This zoo had a hard time in the past and some animals did not make it for some unknown reason. Nevertheless, this park deserves to be visited to see the tireless effort of the animal conservationists who are building better shelters for the animals inside the zoo. This project can only be pursued by way of donations and saving a portion of the admission fee to this noble purpose.
Although it can only be admired and viewed from the outside, the Presidential Palace deserves a worthy visit to learn more about the interesting history behind it. The all white palace looks nice and very well maintained but the President works in another building within its premises but must not be disclosed in public. It is newly renovated but the back remains to be done. This palace is said to be empty and a tour of its interiors is not allowed for security reasons. It is totally inspired and built from Dutch Architecture concept and stands close to the other important tourist attractions in Paramaribo.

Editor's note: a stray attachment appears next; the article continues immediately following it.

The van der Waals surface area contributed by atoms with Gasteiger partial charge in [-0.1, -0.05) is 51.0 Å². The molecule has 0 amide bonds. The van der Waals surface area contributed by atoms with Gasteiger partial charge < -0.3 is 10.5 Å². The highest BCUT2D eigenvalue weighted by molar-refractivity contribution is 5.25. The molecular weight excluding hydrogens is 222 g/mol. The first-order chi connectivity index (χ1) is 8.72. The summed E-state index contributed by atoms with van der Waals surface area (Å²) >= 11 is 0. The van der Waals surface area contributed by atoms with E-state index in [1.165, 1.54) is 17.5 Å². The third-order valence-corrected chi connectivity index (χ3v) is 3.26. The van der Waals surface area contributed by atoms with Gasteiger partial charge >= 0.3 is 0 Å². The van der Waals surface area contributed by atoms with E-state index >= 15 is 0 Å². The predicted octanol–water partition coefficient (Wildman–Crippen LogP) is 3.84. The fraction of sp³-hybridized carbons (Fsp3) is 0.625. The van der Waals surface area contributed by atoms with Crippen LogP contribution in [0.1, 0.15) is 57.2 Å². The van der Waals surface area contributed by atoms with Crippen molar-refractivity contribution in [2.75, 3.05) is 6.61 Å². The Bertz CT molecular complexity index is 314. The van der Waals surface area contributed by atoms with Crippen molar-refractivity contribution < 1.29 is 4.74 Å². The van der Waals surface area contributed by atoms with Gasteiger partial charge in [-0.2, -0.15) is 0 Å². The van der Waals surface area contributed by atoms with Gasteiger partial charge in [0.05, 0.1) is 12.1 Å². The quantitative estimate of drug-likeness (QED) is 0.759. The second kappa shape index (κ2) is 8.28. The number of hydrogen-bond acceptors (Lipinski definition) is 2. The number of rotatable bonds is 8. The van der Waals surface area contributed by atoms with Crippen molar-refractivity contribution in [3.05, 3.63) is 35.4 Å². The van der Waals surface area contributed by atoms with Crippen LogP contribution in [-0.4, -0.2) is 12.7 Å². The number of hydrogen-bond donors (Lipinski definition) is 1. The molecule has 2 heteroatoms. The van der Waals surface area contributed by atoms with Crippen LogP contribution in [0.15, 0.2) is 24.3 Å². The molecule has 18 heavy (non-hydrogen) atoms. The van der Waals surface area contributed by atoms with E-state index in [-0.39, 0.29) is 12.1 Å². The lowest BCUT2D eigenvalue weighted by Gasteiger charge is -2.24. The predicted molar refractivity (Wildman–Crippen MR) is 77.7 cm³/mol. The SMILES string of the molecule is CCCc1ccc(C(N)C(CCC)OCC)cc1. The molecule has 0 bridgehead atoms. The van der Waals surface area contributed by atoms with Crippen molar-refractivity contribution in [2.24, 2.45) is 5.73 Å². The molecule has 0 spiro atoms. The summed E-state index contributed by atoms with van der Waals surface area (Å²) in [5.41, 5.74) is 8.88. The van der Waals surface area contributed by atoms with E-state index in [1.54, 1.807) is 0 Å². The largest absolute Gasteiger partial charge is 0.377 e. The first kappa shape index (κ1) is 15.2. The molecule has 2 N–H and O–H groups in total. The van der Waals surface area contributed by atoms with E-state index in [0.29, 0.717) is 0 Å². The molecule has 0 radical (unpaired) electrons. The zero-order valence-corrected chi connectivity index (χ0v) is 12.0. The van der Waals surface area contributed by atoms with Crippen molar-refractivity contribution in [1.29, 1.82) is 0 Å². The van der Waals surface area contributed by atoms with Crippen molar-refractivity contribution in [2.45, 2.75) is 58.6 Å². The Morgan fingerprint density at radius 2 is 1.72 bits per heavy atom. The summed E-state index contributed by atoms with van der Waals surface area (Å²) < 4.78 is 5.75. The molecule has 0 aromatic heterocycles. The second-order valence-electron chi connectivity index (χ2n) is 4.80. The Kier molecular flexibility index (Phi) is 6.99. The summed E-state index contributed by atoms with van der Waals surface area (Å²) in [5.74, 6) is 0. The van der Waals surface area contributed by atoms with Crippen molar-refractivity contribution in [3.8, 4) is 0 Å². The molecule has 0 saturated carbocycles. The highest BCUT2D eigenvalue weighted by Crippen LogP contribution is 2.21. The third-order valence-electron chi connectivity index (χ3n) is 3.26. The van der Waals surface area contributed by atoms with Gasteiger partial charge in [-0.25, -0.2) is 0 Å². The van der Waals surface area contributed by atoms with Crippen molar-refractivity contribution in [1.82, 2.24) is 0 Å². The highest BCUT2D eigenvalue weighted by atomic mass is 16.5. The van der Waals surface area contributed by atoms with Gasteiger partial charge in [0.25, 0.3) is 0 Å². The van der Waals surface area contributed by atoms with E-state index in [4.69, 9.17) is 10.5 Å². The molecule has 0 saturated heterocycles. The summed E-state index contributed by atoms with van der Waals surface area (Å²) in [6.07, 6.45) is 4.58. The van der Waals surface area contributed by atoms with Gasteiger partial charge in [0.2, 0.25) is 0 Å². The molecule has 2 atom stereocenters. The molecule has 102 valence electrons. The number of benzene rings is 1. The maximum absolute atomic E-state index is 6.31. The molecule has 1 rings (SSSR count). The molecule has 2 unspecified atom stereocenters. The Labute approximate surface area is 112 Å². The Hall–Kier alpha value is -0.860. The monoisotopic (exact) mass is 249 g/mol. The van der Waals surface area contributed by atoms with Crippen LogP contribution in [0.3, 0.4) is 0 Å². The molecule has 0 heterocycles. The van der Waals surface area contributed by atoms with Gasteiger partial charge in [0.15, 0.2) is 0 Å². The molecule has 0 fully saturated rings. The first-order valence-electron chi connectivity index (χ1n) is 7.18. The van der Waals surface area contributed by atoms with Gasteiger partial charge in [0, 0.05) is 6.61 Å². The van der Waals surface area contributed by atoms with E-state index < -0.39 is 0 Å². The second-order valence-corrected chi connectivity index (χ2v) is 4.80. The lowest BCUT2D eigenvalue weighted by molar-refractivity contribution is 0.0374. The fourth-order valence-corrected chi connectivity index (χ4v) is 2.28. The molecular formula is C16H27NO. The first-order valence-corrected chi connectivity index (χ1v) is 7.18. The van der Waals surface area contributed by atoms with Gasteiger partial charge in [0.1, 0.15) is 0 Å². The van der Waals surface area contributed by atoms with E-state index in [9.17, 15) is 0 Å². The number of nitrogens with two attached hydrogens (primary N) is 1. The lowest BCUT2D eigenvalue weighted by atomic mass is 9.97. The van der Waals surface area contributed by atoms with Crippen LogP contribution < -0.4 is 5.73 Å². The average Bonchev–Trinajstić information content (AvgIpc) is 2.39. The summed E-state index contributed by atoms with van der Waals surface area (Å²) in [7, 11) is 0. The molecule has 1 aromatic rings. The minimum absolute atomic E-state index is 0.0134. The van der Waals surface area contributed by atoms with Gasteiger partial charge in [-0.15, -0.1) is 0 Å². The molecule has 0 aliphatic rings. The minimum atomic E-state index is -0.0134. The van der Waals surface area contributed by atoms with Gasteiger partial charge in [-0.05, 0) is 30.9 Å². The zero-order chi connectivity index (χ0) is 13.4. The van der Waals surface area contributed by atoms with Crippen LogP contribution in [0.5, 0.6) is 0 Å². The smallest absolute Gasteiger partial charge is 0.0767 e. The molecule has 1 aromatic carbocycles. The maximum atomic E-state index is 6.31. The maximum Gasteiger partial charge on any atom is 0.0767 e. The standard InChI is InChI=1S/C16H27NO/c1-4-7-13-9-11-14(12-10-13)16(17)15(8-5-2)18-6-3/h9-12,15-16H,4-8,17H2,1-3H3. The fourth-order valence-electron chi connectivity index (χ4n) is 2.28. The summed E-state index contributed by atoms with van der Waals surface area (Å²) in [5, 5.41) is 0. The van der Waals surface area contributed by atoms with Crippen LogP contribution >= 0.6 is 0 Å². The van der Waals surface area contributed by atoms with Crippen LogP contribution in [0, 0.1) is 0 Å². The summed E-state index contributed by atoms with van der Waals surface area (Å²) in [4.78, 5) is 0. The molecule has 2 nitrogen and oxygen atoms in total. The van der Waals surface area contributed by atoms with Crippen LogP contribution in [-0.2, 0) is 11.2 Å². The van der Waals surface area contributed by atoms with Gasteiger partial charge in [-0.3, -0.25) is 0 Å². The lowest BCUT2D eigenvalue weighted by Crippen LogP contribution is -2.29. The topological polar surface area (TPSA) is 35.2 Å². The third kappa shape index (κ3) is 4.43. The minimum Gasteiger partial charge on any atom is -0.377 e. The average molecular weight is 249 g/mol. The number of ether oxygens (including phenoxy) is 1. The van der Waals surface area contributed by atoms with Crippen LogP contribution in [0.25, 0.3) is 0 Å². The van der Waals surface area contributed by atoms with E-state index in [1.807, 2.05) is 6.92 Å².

Waterkant (Riverside Boulevard)
It's a nice boulevard that is dotted with whitewashed walls and buildings from the Dutch colonial era and borders the Suriname River, the country’s main estuary. The Waterkant is full of busy main streets that are lined with stores, Dutch style establishments and buildings, as well as mosques, churches, and temples.
This picturesque place is constantly busy but you can eat there at very reasonable prices some of Suriname’s famous Javanese snacks, shrimp skewers and cattle. You can quench your thirst with a good Parbo purchased at the shop nearby.
Pepperpot Nature Park
You can spend a pleasant day with the family at the Pepperpot Nature Park that is located right in the center of the Paramaribo. The route to be covered is 3.5 km one way and the completion nestles in the jungle.
The admission fee comes with a free guide at the entrance. This place is ideal for nature lovers and must not be left out when in Suriname.